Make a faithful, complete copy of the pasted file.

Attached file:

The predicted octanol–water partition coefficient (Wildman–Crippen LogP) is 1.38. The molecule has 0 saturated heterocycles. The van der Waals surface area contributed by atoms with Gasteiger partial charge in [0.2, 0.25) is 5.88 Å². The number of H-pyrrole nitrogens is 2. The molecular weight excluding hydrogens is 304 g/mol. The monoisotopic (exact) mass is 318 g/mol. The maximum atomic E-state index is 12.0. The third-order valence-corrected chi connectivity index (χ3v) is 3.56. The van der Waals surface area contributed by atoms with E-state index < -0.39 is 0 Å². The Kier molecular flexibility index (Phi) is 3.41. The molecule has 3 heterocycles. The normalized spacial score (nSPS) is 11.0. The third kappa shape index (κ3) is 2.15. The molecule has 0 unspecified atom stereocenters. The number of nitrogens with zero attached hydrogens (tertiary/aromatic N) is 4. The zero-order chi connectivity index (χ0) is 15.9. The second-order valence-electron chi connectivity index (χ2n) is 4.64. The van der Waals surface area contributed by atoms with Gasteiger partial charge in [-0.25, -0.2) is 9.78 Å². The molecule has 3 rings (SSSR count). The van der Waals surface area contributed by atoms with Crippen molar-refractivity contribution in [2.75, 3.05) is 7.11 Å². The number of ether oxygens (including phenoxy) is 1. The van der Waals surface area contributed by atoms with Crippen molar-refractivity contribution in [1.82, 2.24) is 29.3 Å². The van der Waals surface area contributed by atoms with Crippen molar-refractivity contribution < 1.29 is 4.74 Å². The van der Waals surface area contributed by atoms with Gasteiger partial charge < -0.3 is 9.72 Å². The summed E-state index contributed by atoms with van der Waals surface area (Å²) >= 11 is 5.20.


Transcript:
The predicted octanol–water partition coefficient (Wildman–Crippen LogP) is 1.38. The molecule has 0 saturated heterocycles. The van der Waals surface area contributed by atoms with Gasteiger partial charge in [0.2, 0.25) is 5.88 Å². The number of H-pyrrole nitrogens is 2. The molecular weight excluding hydrogens is 304 g/mol. The monoisotopic (exact) mass is 318 g/mol. The maximum atomic E-state index is 12.0. The third-order valence-corrected chi connectivity index (χ3v) is 3.56. The van der Waals surface area contributed by atoms with E-state index < -0.39 is 0 Å². The Kier molecular flexibility index (Phi) is 3.41. The molecule has 3 heterocycles. The normalized spacial score (nSPS) is 11.0. The third kappa shape index (κ3) is 2.15. The molecule has 0 unspecified atom stereocenters. The number of nitrogens with zero attached hydrogens (tertiary/aromatic N) is 4. The zero-order chi connectivity index (χ0) is 15.9. The second-order valence-electron chi connectivity index (χ2n) is 4.64. The van der Waals surface area contributed by atoms with Gasteiger partial charge in [-0.25, -0.2) is 9.78 Å². The molecule has 3 rings (SSSR count). The van der Waals surface area contributed by atoms with Crippen molar-refractivity contribution in [2.75, 3.05) is 7.11 Å². The number of ether oxygens (including phenoxy) is 1. The van der Waals surface area contributed by atoms with Crippen molar-refractivity contribution in [1.82, 2.24) is 29.3 Å². The van der Waals surface area contributed by atoms with Crippen molar-refractivity contribution < 1.29 is 4.74 Å². The van der Waals surface area contributed by atoms with Gasteiger partial charge < -0.3 is 9.72 Å². The summed E-state index contributed by atoms with van der Waals surface area (Å²) >= 11 is 5.20.